(I was told by the Union Pacific worker that the purpose of the movable frog point was to save on maintenance with respect to not having to periodically weld-up the point end - and sometimes replacing the frog - rather than to be concerned with car wheel damage.)

Prototype turnout with moveable type FROG point or FROG - close up view:
(The white object located at the point tip is a rock!)

Movable Frog point (aka Swingnose crossing):

"A swingnose crossing (moveable point frog in US usage) is a device used at a railway turnout to eliminate the gap at the common crossing (a.k.a. frog)."
"Swingnose crossings allow the V-crossing to have as fine an angle as required, allowing for higher speeds.....
The swingnose crossing also overcomes the weakness of the gap by moving the point of the V-crossing from side to side depending on which way the turnout or switch diamond is set. The wheels are supported the whole way on their treads and do not make the noise and vibration that would otherwise occur."
See below link for Swingnose crossing:

Movable Turnout Frog point (or movable frog) info:
Below are selected patents with respect to a Frog point:

United States Patent 487,957
Filed: May 22, 1891
Issue Date: December 13, 1892

United States Patent 2,377,273
Railway Track Assembly
Filed July 29, 1942

United States Patent  4,514,235
Frog, in particular frog point, for rail crossing or rail switches as well as process for producing same
Filed: September 12, 1983

"For avoiding the effect of a wheel impact on the frog point there are known frogs in combination with movable wing rails and, respectively, with movable frog points. By applying the frog point onto the wing rail and, respectively, by applying the wing rail against the frog point there is provided an interrupted rolling surface. Such frogs require, however, special switching mechanisms and thus are correspondingly complicated and expensive."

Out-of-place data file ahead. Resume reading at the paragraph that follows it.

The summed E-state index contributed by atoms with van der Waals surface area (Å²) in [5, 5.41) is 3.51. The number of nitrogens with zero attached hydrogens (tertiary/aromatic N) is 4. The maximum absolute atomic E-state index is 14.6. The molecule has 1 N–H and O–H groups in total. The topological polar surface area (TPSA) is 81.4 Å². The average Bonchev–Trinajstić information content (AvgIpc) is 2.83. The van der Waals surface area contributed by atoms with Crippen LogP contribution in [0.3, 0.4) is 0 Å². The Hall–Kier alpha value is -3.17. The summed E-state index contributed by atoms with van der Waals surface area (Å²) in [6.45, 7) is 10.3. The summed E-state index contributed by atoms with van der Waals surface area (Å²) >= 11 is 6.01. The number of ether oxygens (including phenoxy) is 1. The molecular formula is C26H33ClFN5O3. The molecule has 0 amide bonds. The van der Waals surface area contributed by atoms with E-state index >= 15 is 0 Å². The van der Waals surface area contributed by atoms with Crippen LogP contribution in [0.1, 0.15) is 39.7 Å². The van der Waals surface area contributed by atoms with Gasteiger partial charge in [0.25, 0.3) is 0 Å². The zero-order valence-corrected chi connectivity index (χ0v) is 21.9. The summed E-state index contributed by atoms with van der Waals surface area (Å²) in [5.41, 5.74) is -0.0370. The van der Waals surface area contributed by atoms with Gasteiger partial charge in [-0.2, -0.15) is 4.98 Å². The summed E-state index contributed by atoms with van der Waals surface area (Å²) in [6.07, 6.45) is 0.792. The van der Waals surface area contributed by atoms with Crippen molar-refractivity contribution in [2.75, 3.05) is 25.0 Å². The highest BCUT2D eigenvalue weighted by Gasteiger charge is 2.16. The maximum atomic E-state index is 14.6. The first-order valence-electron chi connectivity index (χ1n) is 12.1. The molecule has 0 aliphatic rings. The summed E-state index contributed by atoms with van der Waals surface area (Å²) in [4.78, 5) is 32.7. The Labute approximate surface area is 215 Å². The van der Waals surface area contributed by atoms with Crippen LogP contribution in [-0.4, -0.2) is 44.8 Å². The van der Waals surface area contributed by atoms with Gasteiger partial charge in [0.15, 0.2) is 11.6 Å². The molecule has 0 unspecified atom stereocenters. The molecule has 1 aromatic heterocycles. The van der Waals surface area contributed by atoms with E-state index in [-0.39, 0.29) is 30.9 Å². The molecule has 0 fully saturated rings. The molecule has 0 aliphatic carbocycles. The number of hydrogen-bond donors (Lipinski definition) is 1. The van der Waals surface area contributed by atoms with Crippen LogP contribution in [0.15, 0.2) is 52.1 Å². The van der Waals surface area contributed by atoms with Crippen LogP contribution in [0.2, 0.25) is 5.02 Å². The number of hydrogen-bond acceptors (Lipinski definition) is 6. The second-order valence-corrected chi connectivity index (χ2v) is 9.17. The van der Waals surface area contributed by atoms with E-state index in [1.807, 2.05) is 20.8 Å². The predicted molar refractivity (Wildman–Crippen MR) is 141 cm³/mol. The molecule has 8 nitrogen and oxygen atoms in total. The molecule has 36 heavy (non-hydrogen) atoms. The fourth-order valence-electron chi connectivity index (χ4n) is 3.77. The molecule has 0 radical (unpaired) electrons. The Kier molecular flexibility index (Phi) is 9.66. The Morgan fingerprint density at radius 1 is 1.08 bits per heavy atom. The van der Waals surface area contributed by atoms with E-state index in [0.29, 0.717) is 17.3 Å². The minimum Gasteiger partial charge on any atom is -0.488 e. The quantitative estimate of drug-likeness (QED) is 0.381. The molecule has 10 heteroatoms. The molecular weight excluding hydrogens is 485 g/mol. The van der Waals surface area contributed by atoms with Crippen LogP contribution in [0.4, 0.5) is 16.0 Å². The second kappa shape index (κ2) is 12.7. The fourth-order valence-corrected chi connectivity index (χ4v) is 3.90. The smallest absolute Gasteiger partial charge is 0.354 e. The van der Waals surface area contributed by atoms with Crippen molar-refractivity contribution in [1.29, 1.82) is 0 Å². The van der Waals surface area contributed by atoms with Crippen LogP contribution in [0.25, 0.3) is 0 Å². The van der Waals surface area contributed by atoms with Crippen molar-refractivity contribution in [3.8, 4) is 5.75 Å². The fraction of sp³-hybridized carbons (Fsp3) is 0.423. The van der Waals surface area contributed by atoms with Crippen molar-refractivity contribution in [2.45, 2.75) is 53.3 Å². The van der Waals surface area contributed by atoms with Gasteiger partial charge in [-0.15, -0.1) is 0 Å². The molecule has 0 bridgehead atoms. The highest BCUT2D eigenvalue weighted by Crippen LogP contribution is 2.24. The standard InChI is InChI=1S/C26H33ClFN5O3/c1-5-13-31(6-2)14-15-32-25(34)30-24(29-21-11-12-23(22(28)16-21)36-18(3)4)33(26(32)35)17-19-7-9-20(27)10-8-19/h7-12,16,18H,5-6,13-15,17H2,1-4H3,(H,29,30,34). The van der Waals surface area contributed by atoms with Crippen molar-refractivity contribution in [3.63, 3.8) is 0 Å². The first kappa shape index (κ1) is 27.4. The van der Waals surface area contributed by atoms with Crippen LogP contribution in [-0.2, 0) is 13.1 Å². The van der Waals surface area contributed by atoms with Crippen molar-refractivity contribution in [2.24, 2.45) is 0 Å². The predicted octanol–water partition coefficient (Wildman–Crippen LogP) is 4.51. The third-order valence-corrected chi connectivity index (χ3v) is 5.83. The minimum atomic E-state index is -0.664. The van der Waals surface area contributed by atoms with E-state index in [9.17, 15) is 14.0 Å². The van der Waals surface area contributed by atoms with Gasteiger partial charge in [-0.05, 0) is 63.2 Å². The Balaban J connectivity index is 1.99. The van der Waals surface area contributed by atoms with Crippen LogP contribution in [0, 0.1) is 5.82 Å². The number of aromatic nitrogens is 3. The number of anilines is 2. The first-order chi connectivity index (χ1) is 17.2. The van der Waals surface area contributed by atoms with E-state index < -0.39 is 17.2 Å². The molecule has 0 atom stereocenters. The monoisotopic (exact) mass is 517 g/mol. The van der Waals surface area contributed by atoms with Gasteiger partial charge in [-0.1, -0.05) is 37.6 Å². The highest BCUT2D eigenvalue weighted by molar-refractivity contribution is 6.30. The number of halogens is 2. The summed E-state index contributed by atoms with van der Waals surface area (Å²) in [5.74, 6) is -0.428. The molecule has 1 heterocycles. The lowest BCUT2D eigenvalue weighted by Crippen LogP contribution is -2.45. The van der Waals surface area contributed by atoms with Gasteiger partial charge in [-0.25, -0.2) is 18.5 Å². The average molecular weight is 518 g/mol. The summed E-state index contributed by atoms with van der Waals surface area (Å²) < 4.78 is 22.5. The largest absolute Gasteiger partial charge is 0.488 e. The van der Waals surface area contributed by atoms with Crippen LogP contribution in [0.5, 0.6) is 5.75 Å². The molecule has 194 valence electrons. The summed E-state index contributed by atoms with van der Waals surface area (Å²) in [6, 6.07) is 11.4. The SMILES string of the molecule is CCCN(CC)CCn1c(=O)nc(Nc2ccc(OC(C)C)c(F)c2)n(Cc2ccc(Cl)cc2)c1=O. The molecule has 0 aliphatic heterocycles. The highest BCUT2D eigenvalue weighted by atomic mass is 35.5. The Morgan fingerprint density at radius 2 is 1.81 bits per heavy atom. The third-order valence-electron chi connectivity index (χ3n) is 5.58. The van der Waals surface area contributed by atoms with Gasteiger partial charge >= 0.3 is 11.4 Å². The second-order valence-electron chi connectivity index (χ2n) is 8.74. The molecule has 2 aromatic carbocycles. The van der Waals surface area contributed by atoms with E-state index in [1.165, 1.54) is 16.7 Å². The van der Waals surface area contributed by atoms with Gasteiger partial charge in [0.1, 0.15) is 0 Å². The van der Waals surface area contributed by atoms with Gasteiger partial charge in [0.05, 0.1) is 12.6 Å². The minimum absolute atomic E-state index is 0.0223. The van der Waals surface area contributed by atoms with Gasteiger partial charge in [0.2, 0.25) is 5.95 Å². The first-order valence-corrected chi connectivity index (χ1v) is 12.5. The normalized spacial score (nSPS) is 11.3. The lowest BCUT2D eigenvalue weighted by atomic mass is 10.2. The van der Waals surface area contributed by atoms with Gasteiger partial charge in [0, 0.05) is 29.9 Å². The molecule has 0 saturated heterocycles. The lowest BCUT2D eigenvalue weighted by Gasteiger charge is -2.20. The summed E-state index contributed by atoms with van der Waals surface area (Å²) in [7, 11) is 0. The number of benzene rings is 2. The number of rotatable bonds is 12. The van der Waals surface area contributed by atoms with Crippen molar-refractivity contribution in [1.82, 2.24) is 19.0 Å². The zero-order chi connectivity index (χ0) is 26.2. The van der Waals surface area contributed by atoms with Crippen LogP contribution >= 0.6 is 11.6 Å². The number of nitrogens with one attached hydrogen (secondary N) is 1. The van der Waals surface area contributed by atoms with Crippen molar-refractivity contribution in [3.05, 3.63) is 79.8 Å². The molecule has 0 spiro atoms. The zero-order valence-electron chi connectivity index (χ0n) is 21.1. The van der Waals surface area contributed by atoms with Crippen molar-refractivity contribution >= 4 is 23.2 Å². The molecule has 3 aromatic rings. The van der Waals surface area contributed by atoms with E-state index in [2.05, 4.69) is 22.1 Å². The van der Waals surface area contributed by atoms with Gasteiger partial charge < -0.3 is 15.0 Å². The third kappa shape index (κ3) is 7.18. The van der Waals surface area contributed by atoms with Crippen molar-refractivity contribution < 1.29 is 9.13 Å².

Appendix A - Prototype raised guardrail & Frog requiring no guard rails

Shown below are examples of different mechanisms to keep wheel flanges from hitting the frog point: The pictures were taken along the commuter CAL Train line between San Francisco and San Bruno, California.

The picture below shows a robustly supported guard rail that is slightly raised above the stock rail.

It is to be appreciated that guard rail height should never be lower than its adjacent stock rail. Taking a que from the above picture, I have found that raising the guard rail about 0.015 inch higher than the adjacent stock rail implemented on an Aristo Wide Radius turnout kept derailments from happening with an otherwise OK turnout that had been fixed for proper guard rail to stock rail spacing.

The picture below shows a frog type with no guard rails required at the stock rails.

Notice the frog in the above picture includes upward guards to keep the inboard side of train wheel from migrating toward the stock rail, thereby, preventing the wheel flange from striking the frog point. I noticed these type frogs are typically along sidings or in some rail yard turnouts - suggesting lower train speed that may traverse turnouts having such frogs. Replicating this type frog for a model train turnout may be problematic given variations in wheel thickness from different manufactures.